She saw Annapolis’s potential as a center of art
When Cynthia McBride was a kid driving a tractor on her family’s Minnesota farm, art was not on her mind or in her future. At her father’s right hand, she watched as he managed the farm, purchased seed and equipment, planned for future crops. The seed of art that flourishes in the largest art gallery in historic Annapolis sprouted with her mother, a painter with a home studio.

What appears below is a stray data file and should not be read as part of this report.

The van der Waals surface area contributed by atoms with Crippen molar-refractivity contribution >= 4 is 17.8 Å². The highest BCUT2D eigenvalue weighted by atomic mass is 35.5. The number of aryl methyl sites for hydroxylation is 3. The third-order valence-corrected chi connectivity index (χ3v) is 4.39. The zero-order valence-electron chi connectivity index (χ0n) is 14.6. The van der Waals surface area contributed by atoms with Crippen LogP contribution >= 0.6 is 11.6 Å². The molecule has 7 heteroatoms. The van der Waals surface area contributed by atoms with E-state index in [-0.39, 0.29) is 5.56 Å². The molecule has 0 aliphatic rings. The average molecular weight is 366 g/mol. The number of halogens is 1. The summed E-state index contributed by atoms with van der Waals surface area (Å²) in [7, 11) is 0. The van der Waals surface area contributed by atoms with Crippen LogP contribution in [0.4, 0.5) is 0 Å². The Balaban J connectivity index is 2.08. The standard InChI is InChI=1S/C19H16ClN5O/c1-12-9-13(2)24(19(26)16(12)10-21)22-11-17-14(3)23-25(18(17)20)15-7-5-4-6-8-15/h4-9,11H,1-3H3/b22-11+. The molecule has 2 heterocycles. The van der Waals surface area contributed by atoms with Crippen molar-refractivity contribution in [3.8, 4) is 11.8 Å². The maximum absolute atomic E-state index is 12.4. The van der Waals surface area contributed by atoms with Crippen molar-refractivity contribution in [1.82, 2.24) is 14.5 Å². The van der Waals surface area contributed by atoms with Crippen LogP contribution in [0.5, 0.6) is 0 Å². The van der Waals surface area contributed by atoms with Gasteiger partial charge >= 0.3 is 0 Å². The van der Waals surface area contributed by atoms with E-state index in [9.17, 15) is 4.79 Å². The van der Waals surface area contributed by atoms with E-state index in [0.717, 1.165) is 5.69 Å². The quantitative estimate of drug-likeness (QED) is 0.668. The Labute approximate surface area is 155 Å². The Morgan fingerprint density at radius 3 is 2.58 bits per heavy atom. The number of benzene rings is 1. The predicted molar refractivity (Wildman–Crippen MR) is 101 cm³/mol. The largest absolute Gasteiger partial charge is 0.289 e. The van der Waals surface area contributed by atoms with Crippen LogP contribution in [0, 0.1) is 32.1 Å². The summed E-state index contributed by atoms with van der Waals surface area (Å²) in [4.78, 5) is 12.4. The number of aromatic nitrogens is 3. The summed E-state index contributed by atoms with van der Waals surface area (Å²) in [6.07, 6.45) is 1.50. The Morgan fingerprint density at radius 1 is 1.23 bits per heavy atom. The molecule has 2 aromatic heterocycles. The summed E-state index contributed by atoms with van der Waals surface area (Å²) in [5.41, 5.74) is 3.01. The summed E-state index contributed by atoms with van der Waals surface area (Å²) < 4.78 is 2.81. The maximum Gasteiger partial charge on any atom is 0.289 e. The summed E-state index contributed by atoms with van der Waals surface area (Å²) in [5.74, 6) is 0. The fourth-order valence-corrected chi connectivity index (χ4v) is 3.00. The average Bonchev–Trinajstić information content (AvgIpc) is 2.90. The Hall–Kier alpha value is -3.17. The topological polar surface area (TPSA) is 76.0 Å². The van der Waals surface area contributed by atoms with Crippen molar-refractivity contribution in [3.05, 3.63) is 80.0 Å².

Both parents were examples of hard work, honesty and thriftiness. “Nothing got thrown away,” McBride remembers. “Everything was used.”